Experts say QAnon supporters, frustrated by Trump’s unfulfilled ideals of martial law and taking power to “save the world,” may switch to white nationalism and other extremist beliefs. Many QAnon followers express their anger and frustration, which he writes could lead to other “causes”. Defender.
Before Joe Biden became the 46th President of the United States, Dave Hayes, who influenced the QAnon movement, released a photo of black clouds gathering on the American chapter. “What a beautiful black sky,” he wrote in a letter to his 92,000 followers.
The news was clear to those familiar with the identity of the QAnon movement: the “storm” that counts when Donald Trump and his loyal allies in the military declare martial law and hang political opponents at the Guantanamo Bay prison. According to them, January 20, 2021 does not mark the end of Trump’s presidency, but the beginning of a “great awakening.”
Instead, Trump flew to Florida, where Biden took office under clear blue skies. Now, QAnon followers are left to figure out how to make progress in a world that has repeatedly been proven to be far removed from their feverish fantasies and fascist predictions.
But while some appear to be awake to reality, others seem to be turning their anger away for other reasons, raising concerns among experts that the movement is ready for even more radical intensification.
“My main concern at the moment is the Q to JQ movement,” said Brian Friedberg, a senior researcher at the Shorenstein Center in Harvard.
“The biggest risk is that people who are frustrated with QAnon will go to these channels, where they will be recruited by white nationalists or other extremists,” said Travis View, co-editor of QAnon Anonymous Podcast. .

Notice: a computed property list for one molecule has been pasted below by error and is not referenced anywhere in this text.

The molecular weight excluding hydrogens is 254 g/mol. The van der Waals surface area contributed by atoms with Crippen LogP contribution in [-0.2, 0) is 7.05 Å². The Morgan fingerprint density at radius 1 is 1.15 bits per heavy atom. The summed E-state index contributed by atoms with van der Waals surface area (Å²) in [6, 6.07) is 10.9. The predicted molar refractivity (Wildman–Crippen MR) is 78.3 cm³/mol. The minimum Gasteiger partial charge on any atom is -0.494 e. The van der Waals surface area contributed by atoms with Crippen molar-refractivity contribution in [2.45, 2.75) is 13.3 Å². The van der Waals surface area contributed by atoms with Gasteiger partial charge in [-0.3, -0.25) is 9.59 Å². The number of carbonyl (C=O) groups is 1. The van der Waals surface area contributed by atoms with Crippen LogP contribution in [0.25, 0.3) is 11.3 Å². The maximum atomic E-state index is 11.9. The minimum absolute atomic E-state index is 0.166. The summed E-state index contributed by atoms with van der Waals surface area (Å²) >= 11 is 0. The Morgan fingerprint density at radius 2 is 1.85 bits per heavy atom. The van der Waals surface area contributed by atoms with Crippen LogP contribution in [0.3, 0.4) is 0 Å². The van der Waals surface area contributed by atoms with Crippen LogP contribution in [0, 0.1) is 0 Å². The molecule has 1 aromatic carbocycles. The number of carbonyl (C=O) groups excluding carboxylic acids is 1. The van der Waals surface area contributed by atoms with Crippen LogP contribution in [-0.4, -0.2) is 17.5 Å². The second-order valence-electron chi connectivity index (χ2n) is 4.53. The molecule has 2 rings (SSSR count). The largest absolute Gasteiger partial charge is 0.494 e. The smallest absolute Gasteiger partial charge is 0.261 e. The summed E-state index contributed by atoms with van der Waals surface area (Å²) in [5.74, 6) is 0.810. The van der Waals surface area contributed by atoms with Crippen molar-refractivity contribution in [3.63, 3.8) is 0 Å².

“In the QAnon world, they already believed that George Soros and Rothschild controlled the world. It is not difficult to go from” there is a global group “to” there is a Jewish conspiracy, “he says.
Conspiracy theorists and members of the QAnon movement lost their “functional substance” on Wednesday after Joe Biden officially became president of the United States.
An hour after Joe Biden became president of the United States, QAnon conspirators began to feel a strong sense of futility, as revealed in discussions about their social media groups.
“What are we waiting for now?”, Asked one of them on the telegram network.
“Is anyone else in position?”, Said another.
“So Q is a big lie and a size operation, I thought was stupid for the last 3 years to follow?” According to Insider, another QAnon member was surprised.
In another panel discussion, the topic was the same: “Boys and girls, I think I’m losing my mind. Is this really happening? Was it part of the plan?”
However, QAnon followers are accustomed to dealing with unfulfilled predictions. The conspiracy theory began in October 2017 with an Internet user posing as a government user of Channel 4 Sachin’s information that Hillary Clinton was about to be arrested and her passport marked, and that the government was preparing for “mass riots.”
None of the countless other arrests, classifications, executions, resignations or revelations that anonymous users known as Q have made to believers in recent times have happened like this. Three years. But the movement grew in size and influence, becoming a significant force in the Republican Party and a motivating factor for the many insurgents who attacked US Capitol on January 6.
The QAnon movement may become even more intense
QAnon’s description has always been fundamentally anti-Semitic, but many of QAnon’s most important influencers have avoided overt anti-Semitism.
Brian Friedberg expects some QAnon followers to follow a path of “esoteric to neoconservative” rather than embracing white nationalism. This opposition to the movement focuses on raising American militarism and opposition to patriotism and communism. However, others will be very close to “organized anti-Semitism”.
“There are still things I hate,” Friedberg said. Trump’s cause is certainly true, but the hatred of the “deep state”, the Communists, the Liberals, the Antifa – all of these are still there. This exclusionary attitude, which was unjustified when Trump was president, is now justified, ”the researcher concludes.
Author: Robert Kiss